EEF backed its call with survey evidence which highlights the pressing need to provide industry and investors with long term certainty over government energy and climate change policy.

Whilst two-thirds of UK manufacturing companies see an emerging low-carbon economy as an opportunity, only one in eight viewed the UK as a favourable place to invest in this area, due to increased costs and uncertainty caused by unilateral climate change policies. Furthermore, three quarters say the cost of environmental policies has risen and will damage competitiveness whilst half see better incentives to invest in energy efficiency and low carbon technologies abroad

In response, amongst EEF’s key recommendations are:

1. Establish a 2030 energy decarbonisation target as the primary driver of its energy policy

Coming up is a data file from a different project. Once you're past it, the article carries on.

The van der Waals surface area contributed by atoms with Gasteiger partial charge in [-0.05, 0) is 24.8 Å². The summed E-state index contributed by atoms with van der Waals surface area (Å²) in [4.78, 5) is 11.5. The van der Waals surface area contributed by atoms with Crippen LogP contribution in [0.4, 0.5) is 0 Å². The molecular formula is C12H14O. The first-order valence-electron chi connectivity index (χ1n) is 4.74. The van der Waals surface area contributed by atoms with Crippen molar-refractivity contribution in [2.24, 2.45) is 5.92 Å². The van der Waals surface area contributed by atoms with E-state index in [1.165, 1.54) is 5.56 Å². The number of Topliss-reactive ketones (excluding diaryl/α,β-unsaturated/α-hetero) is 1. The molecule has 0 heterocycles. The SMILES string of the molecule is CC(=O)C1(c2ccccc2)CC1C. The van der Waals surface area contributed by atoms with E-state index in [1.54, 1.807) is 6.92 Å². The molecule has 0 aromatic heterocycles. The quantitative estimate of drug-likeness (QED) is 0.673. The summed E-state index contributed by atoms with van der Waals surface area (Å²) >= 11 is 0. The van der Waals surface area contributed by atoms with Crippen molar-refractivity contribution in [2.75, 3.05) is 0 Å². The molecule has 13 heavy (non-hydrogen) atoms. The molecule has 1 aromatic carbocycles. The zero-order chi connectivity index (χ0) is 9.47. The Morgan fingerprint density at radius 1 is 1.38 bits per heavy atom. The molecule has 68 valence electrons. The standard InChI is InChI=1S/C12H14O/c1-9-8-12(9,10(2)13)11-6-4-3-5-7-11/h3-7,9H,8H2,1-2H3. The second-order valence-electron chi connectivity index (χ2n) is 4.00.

Government should establish a 2030 carbon reduction target for energy supply to set long term ambition and certainty. The target must encompasses all forms of low-carbon energy on a time frame consistent with R&D and investment horizons.

2. Focus energy policy on Feed in Tariffs and scrap the Carbon Price Floor as soon as fiscally possible

Feed in Tariffs (FITs) provide a more cost-effective mechanism than a Carbon Price Floor (CPF) as consumers pay for low-carbon electricity only when it is generated. The government should scrap the CPF as soon as fiscally possible and deliver FITs based on Contracts for Difference planned as part the on-going electricity market reform programme.

3. Adopt just one UK carbon reduction scheme